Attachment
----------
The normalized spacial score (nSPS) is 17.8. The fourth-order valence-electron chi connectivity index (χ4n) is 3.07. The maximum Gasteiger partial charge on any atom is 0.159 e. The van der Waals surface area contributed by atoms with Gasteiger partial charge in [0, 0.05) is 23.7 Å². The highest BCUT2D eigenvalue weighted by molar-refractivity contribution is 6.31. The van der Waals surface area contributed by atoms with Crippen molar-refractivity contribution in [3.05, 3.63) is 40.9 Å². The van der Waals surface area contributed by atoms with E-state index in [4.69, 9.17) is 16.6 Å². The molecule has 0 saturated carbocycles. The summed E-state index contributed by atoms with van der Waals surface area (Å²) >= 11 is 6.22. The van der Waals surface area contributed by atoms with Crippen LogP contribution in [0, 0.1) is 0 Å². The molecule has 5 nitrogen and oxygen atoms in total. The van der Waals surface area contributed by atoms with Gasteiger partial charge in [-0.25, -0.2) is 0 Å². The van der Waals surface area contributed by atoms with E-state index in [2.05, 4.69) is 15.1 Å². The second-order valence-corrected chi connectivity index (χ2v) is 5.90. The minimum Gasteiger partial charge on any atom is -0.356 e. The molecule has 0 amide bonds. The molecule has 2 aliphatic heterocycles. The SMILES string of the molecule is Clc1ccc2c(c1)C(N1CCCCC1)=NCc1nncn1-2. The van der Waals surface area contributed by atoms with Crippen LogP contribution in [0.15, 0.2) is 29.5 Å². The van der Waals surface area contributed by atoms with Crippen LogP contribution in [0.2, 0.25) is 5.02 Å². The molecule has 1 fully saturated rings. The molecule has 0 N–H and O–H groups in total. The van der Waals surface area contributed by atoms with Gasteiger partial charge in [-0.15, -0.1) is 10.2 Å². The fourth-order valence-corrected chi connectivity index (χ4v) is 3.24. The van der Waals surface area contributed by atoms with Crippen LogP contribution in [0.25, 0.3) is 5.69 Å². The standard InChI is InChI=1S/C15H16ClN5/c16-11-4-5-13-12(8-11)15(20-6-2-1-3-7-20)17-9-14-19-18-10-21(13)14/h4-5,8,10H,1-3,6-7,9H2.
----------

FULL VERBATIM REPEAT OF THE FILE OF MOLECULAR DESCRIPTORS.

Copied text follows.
The normalized spacial score (nSPS) is 17.8. The fourth-order valence-electron chi connectivity index (χ4n) is 3.07. The maximum Gasteiger partial charge on any atom is 0.159 e. The van der Waals surface area contributed by atoms with Gasteiger partial charge in [0, 0.05) is 23.7 Å². The highest BCUT2D eigenvalue weighted by molar-refractivity contribution is 6.31. The van der Waals surface area contributed by atoms with Crippen molar-refractivity contribution in [3.05, 3.63) is 40.9 Å². The van der Waals surface area contributed by atoms with E-state index in [4.69, 9.17) is 16.6 Å². The molecule has 0 saturated carbocycles. The summed E-state index contributed by atoms with van der Waals surface area (Å²) >= 11 is 6.22. The van der Waals surface area contributed by atoms with Crippen LogP contribution in [0, 0.1) is 0 Å². The molecule has 5 nitrogen and oxygen atoms in total. The van der Waals surface area contributed by atoms with Gasteiger partial charge in [-0.25, -0.2) is 0 Å². The van der Waals surface area contributed by atoms with E-state index in [2.05, 4.69) is 15.1 Å². The second-order valence-corrected chi connectivity index (χ2v) is 5.90. The minimum Gasteiger partial charge on any atom is -0.356 e. The molecule has 0 amide bonds. The molecule has 2 aliphatic heterocycles. The SMILES string of the molecule is Clc1ccc2c(c1)C(N1CCCCC1)=NCc1nncn1-2. The van der Waals surface area contributed by atoms with Crippen LogP contribution in [0.15, 0.2) is 29.5 Å². The van der Waals surface area contributed by atoms with Crippen LogP contribution in [0.2, 0.25) is 5.02 Å². The molecule has 1 fully saturated rings. The molecule has 0 N–H and O–H groups in total. The van der Waals surface area contributed by atoms with Gasteiger partial charge in [-0.15, -0.1) is 10.2 Å². The fourth-order valence-corrected chi connectivity index (χ4v) is 3.24. The van der Waals surface area contributed by atoms with Crippen LogP contribution in [0.25, 0.3) is 5.69 Å². The standard InChI is InChI=1S/C15H16ClN5/c16-11-4-5-13-12(8-11)15(20-6-2-1-3-7-20)17-9-14-19-18-10-21(13)14/h4-5,8,10H,1-3,6-7,9H2.